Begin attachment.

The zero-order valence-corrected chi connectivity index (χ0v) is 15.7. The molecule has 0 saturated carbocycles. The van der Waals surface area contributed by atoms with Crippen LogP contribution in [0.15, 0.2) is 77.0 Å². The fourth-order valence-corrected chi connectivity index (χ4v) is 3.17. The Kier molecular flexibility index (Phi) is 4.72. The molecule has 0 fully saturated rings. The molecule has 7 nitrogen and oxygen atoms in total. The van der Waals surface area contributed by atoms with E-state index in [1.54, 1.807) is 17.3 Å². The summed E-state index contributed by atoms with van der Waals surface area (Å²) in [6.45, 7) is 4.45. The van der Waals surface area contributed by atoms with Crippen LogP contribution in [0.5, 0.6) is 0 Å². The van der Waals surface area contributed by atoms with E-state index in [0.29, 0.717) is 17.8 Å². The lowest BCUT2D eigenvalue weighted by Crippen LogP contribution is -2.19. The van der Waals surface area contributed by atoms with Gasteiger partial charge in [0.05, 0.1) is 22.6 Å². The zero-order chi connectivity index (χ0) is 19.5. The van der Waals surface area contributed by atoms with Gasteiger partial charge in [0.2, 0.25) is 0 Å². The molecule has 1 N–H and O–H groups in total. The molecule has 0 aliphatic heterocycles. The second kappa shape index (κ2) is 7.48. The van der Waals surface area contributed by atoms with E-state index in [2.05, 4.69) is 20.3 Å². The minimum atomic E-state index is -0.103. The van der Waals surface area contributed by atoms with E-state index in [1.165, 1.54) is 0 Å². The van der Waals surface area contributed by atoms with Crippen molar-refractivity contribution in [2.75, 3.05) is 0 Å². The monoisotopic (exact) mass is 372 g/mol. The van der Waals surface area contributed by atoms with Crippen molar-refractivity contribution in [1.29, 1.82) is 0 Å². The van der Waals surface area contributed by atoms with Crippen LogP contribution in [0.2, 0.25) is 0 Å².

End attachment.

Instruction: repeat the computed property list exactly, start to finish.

The zero-order valence-corrected chi connectivity index (χ0v) is 15.7. The molecule has 0 saturated carbocycles. The van der Waals surface area contributed by atoms with Crippen LogP contribution in [0.15, 0.2) is 77.0 Å². The fourth-order valence-corrected chi connectivity index (χ4v) is 3.17. The Kier molecular flexibility index (Phi) is 4.72. The molecule has 0 fully saturated rings. The molecule has 7 nitrogen and oxygen atoms in total. The van der Waals surface area contributed by atoms with E-state index in [1.54, 1.807) is 17.3 Å². The summed E-state index contributed by atoms with van der Waals surface area (Å²) in [6.45, 7) is 4.45. The van der Waals surface area contributed by atoms with Crippen LogP contribution in [0.5, 0.6) is 0 Å². The van der Waals surface area contributed by atoms with E-state index in [0.29, 0.717) is 17.8 Å². The lowest BCUT2D eigenvalue weighted by Crippen LogP contribution is -2.19. The van der Waals surface area contributed by atoms with Gasteiger partial charge in [0.05, 0.1) is 22.6 Å². The zero-order chi connectivity index (χ0) is 19.5. The van der Waals surface area contributed by atoms with Gasteiger partial charge in [0.2, 0.25) is 0 Å². The molecule has 1 N–H and O–H groups in total. The molecule has 0 aliphatic heterocycles. The second kappa shape index (κ2) is 7.48. The van der Waals surface area contributed by atoms with E-state index in [2.05, 4.69) is 20.3 Å². The minimum atomic E-state index is -0.103. The van der Waals surface area contributed by atoms with E-state index in [1.165, 1.54) is 0 Å². The van der Waals surface area contributed by atoms with Crippen molar-refractivity contribution in [2.75, 3.05) is 0 Å². The monoisotopic (exact) mass is 372 g/mol. The van der Waals surface area contributed by atoms with Crippen molar-refractivity contribution in [1.29, 1.82) is 0 Å². The van der Waals surface area contributed by atoms with Crippen LogP contribution in [0.2, 0.25) is 0 Å².